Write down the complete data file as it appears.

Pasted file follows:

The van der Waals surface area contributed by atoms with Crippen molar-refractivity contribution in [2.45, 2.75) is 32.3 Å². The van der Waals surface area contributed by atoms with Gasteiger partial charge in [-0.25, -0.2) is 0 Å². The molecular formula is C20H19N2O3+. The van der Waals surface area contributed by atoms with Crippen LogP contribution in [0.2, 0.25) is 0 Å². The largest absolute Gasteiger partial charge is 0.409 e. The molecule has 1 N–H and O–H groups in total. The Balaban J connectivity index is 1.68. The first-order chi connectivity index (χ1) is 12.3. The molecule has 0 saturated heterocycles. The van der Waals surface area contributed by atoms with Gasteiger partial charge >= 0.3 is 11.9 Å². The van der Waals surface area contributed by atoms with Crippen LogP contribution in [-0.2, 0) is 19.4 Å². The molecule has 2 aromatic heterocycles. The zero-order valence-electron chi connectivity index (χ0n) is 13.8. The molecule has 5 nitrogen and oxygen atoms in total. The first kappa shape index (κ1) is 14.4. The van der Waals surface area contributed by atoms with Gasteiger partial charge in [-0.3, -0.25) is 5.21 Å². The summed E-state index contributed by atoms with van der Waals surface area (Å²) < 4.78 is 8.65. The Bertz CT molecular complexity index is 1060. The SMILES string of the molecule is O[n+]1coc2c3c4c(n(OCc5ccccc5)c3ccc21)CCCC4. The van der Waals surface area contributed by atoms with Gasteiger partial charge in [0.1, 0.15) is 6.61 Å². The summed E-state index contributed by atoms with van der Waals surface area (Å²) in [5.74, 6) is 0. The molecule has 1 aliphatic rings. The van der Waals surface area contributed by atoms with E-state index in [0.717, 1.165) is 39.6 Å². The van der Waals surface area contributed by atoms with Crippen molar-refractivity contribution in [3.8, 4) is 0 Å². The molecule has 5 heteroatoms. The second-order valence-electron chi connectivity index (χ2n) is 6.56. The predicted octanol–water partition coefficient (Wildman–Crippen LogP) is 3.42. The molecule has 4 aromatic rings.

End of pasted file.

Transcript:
The van der Waals surface area contributed by atoms with Crippen molar-refractivity contribution in [2.45, 2.75) is 32.3 Å². The van der Waals surface area contributed by atoms with Gasteiger partial charge in [-0.25, -0.2) is 0 Å². The molecular formula is C20H19N2O3+. The van der Waals surface area contributed by atoms with Crippen LogP contribution in [0.2, 0.25) is 0 Å². The largest absolute Gasteiger partial charge is 0.409 e. The molecule has 1 N–H and O–H groups in total. The Balaban J connectivity index is 1.68. The first-order chi connectivity index (χ1) is 12.3. The molecule has 0 saturated heterocycles. The van der Waals surface area contributed by atoms with Gasteiger partial charge >= 0.3 is 11.9 Å². The van der Waals surface area contributed by atoms with Crippen LogP contribution in [-0.2, 0) is 19.4 Å². The molecule has 2 aromatic heterocycles. The zero-order valence-electron chi connectivity index (χ0n) is 13.8. The molecule has 5 nitrogen and oxygen atoms in total. The first kappa shape index (κ1) is 14.4. The van der Waals surface area contributed by atoms with Gasteiger partial charge in [-0.3, -0.25) is 5.21 Å². The summed E-state index contributed by atoms with van der Waals surface area (Å²) < 4.78 is 8.65. The Bertz CT molecular complexity index is 1060. The SMILES string of the molecule is O[n+]1coc2c3c4c(n(OCc5ccccc5)c3ccc21)CCCC4. The van der Waals surface area contributed by atoms with Gasteiger partial charge in [0.1, 0.15) is 6.61 Å². The summed E-state index contributed by atoms with van der Waals surface area (Å²) in [5.74, 6) is 0. The molecule has 1 aliphatic rings. The van der Waals surface area contributed by atoms with E-state index in [0.717, 1.165) is 39.6 Å². The van der Waals surface area contributed by atoms with Crippen molar-refractivity contribution in [3.8, 4) is 0 Å². The molecule has 5 heteroatoms. The second-order valence-electron chi connectivity index (χ2n) is 6.56. The predicted octanol–water partition coefficient (Wildman–Crippen LogP) is 3.42. The molecule has 4 aromatic rings.